Even more fundamentally, we do not understand Nimbus to hold that an appellate court is compelled to supplement the record and to engage in factfinding in every case in which a party belatedly proffers extra-record materials that purport to controvert justiciability. Rather, Nimbus refers repeatedly to the court's "inherent power"--not obligation--to consider such evidence. Id. at 206-07 (emphasis added). The appellate court is to engage in a principled exercise of that "inherent power," as informed by prudential considerations. Nothing more.

We conclude that the combination of two prudential considerations militates against the positive exercise of our "inherent power" in this case. First, Mt. Hood Meadows's new evidence is not uncontroverted. Rather, as noted, petitioners vehemently dispute the substance and significance of that evidence. Significantly, in those circumstances, Nimbus counsels that the trial court may be the preferable forum. See id. at 207 n 4.

Second, there is no risk here that, even if we decline to consider Mt. Hood Meadows's new evidence, a judgment on the merits of this case will issue without respondents having a further opportunity to present evidence controverting petitioners' standing allegations. That is so because, given our disposition of the appeal, we must remand to the trial court for further action. On remand, either respondent, if it so chooses, can present evidence challenging the factual accuracy of petitioners' standing allegations, and, if that occurs, the trial court can resolve those matters.

Given the posture of this case, there is no practical or jurisprudential reason for this court, at this time, to allow Mt. Hood Meadows's renewed motion to dismiss. Accordingly, we deny that motion.

Reversed and remanded.

1. On appeal, Mt. Hood Meadows, for the first time, attempts to present evidence controverting petitioners' allegations, particularly those pertaining to petitioners' standing. Our analysis and denial of Mt. Hood Meadows's motion to dismiss this appeal based on that newly proffered evidence are set out below. ___ Or App at ___ (slip op at 20-24).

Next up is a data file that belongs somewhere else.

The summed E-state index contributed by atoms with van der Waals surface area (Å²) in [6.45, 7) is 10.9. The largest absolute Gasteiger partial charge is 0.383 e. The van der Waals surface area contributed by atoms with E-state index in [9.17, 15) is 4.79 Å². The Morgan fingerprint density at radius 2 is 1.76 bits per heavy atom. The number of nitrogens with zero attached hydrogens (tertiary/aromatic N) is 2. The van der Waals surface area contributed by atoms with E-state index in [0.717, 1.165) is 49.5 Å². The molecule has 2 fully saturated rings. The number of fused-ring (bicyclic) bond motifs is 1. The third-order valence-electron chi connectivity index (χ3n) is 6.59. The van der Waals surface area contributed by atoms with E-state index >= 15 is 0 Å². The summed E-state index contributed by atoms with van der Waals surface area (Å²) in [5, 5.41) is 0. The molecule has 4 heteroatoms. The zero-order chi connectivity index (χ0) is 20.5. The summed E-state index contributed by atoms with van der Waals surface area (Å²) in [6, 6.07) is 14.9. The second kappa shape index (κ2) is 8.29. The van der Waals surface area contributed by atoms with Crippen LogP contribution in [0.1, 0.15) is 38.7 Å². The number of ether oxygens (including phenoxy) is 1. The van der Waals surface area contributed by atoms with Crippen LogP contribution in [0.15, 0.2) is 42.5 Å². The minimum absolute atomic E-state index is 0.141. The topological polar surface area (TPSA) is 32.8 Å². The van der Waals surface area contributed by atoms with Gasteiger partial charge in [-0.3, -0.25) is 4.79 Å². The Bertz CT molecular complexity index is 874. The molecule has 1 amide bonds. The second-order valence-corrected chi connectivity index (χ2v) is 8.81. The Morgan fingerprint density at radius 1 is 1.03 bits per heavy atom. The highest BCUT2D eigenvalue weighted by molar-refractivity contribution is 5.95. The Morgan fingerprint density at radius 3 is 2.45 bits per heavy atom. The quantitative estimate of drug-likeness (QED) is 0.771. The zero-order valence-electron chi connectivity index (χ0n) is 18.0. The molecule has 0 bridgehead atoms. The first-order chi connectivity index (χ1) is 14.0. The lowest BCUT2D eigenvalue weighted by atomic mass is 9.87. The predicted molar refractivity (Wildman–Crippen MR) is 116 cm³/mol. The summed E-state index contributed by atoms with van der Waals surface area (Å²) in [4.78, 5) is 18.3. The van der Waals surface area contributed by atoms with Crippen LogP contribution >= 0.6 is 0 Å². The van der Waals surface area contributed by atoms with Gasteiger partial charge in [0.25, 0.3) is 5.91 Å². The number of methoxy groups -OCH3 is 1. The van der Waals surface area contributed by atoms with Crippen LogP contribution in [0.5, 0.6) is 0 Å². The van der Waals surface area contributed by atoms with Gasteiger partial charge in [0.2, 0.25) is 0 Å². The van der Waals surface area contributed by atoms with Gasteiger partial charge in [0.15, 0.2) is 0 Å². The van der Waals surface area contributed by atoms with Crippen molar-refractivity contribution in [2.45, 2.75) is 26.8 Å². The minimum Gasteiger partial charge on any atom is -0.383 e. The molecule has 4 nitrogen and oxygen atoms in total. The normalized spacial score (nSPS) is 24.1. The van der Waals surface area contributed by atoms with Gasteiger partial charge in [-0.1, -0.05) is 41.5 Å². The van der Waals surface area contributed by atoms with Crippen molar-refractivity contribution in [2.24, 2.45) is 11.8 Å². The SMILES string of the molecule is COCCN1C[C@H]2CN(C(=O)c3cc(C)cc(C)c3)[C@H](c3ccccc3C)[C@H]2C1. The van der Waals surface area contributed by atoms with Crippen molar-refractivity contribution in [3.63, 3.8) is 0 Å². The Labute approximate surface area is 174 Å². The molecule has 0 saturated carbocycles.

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2. The requirements of that statute are addressed in detail below. See ___ Or App at ___ (slip op at 12-13).

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3. We describe those allegations in detail in our discussion of justiciability. See ___ Or App at ___ & ___ n 11 (slip op at 17-18 & 17 n 11).

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4. The trial court's letter opinion stated, in part, "Given the Court's ruling on the legislative/quasi-judicial issue, i.e., that the case is dismissed, there is no further reason to address the justiciability issues."

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5. ORAP 7.15(3) provides:

"If any motion other than a challenge to the court's jurisdiction is denied before submission of the case, the motion may not be resubmitted without leave of the court in the order on the motion."

Mt. Hood Meadows reasons, by negative implication, that, because its previously denied motion to dismiss represented "a challenge to the court's jurisdiction," that motion can be renewed without leave of the court. We agree.

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6. Cf. Sullinger v. Lane County, 190 Or App 359, 365, 79 P3d 888 (2003) (suggesting that argument that writ of review was the plaintiff's exclusive remedy because challenged action was quasi-judicial should be advanced in a motion to dismiss for lack of jurisdiction).